Thursday, February 26, 2015

"Shutterbug Parents"

A couple days ago I came across a New York Times article that discusses the reconstruction of memories that comes with photographic documentation of children. Dr. Linda Henkel, a professor of psychology at Fairfield University, calls it a "photo-taking impairent effect." She compares the phenomenom to stories relatives tell at the dinner table on Thanksgiving as opposed to what really happened. "The physical photo doesn't change over time, but the photo becomes the memory," she says. The 2014 study she conducted shows that people are less likely to remember details of things they have photographed than they are to remember details of things they did not photograph. This is due to an outsourcing of memory; the subjects relied on the photograph and therefore did not feel the need to pay much attention to details. Because of this, certain details that are in the photo can "assume a greater role" than details that are not in the photo and thus forgotten (Wayne, Shutterbug Parents and Overexposed Lives).

This results in a third-person perspective effect. You may not have any recollection of your first birthday party, but perhaps the cake in the photograph triggers your memory. Your memory is now dependent on the details in the photograph. It is hard to say whether your cake was vanilla as you recall it—because you see white icing in the photograph—or if it was actually chocolate. You have no independent memory; it has been reconstructed based on what you see.

Children are no strangers to this third-person perspective effect, but the article suggests that with the increasing popularity of camera-enabled smartphones and instant photo sharing platforms. parents as well as children will have altered recollections. Captions can also overshadow original memories by highlighting specific details but not others.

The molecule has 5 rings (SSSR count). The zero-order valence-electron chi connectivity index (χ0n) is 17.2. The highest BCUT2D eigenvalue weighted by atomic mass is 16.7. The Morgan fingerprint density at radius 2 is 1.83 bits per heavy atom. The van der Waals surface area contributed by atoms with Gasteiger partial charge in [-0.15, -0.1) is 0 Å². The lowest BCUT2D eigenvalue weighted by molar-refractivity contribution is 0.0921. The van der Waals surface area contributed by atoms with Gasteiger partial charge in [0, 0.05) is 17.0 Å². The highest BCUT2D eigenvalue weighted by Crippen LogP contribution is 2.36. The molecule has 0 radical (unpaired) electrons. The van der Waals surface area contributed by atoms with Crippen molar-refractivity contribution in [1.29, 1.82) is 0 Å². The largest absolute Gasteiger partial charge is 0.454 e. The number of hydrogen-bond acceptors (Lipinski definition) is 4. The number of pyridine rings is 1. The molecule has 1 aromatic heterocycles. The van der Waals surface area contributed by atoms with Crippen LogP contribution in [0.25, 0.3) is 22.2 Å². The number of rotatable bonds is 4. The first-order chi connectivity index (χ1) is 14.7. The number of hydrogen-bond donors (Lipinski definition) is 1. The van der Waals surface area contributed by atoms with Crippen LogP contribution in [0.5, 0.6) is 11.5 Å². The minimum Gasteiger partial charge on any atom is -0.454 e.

Just a decade or so ago, parents did not take nearly as many photographs of their children as they do now. Henkel speculates, "Maybe taking photos is a way to compensate for not being in the moment." While the trends seen in her study do seem to support that conclusion, I disagree. I believe taking photos has enhanced my experience (this only applies to photographs I have taken myself). Perhaps I feel this way because I am still young and have less memories to remember, so everything is still relatively fresh in my mind. I view photographs as part of the experience. I still remember how long it took to get everyone in the picture, the many requests for retakes, the search for just the right lighting, and the ever difficult composition of the perfect Instagram caption. But talk to me in 50 years. I'll probably have a different opinion then.

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